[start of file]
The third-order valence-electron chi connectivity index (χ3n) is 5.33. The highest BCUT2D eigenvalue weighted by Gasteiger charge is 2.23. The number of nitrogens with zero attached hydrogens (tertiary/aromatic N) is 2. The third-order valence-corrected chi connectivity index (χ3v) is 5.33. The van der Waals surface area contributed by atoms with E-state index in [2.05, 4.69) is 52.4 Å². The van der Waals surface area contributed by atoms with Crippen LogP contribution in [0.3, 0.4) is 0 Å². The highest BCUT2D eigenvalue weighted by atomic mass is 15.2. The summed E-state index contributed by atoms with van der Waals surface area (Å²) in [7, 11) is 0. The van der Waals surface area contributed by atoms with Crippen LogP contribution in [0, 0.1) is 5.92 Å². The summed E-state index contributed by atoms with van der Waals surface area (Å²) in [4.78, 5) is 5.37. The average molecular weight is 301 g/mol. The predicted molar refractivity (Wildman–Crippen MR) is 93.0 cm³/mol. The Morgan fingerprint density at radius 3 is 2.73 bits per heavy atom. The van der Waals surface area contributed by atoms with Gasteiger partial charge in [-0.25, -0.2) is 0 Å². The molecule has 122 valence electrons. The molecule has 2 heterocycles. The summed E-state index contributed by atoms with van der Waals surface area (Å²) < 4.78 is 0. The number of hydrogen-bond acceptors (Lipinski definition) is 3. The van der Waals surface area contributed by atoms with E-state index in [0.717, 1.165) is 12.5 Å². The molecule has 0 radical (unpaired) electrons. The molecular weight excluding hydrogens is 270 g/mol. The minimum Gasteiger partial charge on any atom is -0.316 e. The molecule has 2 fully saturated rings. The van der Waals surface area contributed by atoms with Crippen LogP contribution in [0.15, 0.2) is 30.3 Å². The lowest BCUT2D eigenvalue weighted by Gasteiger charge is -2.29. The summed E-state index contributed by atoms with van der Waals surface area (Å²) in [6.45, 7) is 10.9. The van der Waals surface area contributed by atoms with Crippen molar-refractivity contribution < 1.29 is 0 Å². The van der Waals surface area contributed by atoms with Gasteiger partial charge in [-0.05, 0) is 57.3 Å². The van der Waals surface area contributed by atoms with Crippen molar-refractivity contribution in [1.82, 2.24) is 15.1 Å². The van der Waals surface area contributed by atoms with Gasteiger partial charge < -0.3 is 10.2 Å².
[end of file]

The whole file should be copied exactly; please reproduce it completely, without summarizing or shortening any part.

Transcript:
The third-order valence-electron chi connectivity index (χ3n) is 5.33. The highest BCUT2D eigenvalue weighted by Gasteiger charge is 2.23. The number of nitrogens with zero attached hydrogens (tertiary/aromatic N) is 2. The third-order valence-corrected chi connectivity index (χ3v) is 5.33. The van der Waals surface area contributed by atoms with E-state index in [2.05, 4.69) is 52.4 Å². The van der Waals surface area contributed by atoms with Crippen LogP contribution in [0.3, 0.4) is 0 Å². The highest BCUT2D eigenvalue weighted by atomic mass is 15.2. The summed E-state index contributed by atoms with van der Waals surface area (Å²) in [7, 11) is 0. The van der Waals surface area contributed by atoms with Crippen LogP contribution in [0, 0.1) is 5.92 Å². The summed E-state index contributed by atoms with van der Waals surface area (Å²) in [4.78, 5) is 5.37. The average molecular weight is 301 g/mol. The predicted molar refractivity (Wildman–Crippen MR) is 93.0 cm³/mol. The Morgan fingerprint density at radius 3 is 2.73 bits per heavy atom. The van der Waals surface area contributed by atoms with Gasteiger partial charge in [-0.25, -0.2) is 0 Å². The molecule has 122 valence electrons. The molecule has 2 heterocycles. The summed E-state index contributed by atoms with van der Waals surface area (Å²) < 4.78 is 0. The number of hydrogen-bond acceptors (Lipinski definition) is 3. The van der Waals surface area contributed by atoms with E-state index in [0.717, 1.165) is 12.5 Å². The molecule has 0 radical (unpaired) electrons. The molecular weight excluding hydrogens is 270 g/mol. The minimum Gasteiger partial charge on any atom is -0.316 e. The molecule has 2 fully saturated rings. The van der Waals surface area contributed by atoms with Crippen LogP contribution in [0.15, 0.2) is 30.3 Å². The lowest BCUT2D eigenvalue weighted by Gasteiger charge is -2.29. The summed E-state index contributed by atoms with van der Waals surface area (Å²) in [6.45, 7) is 10.9. The van der Waals surface area contributed by atoms with Crippen molar-refractivity contribution < 1.29 is 0 Å². The van der Waals surface area contributed by atoms with Gasteiger partial charge in [-0.05, 0) is 57.3 Å². The van der Waals surface area contributed by atoms with Crippen molar-refractivity contribution in [1.82, 2.24) is 15.1 Å². The van der Waals surface area contributed by atoms with Gasteiger partial charge < -0.3 is 10.2 Å².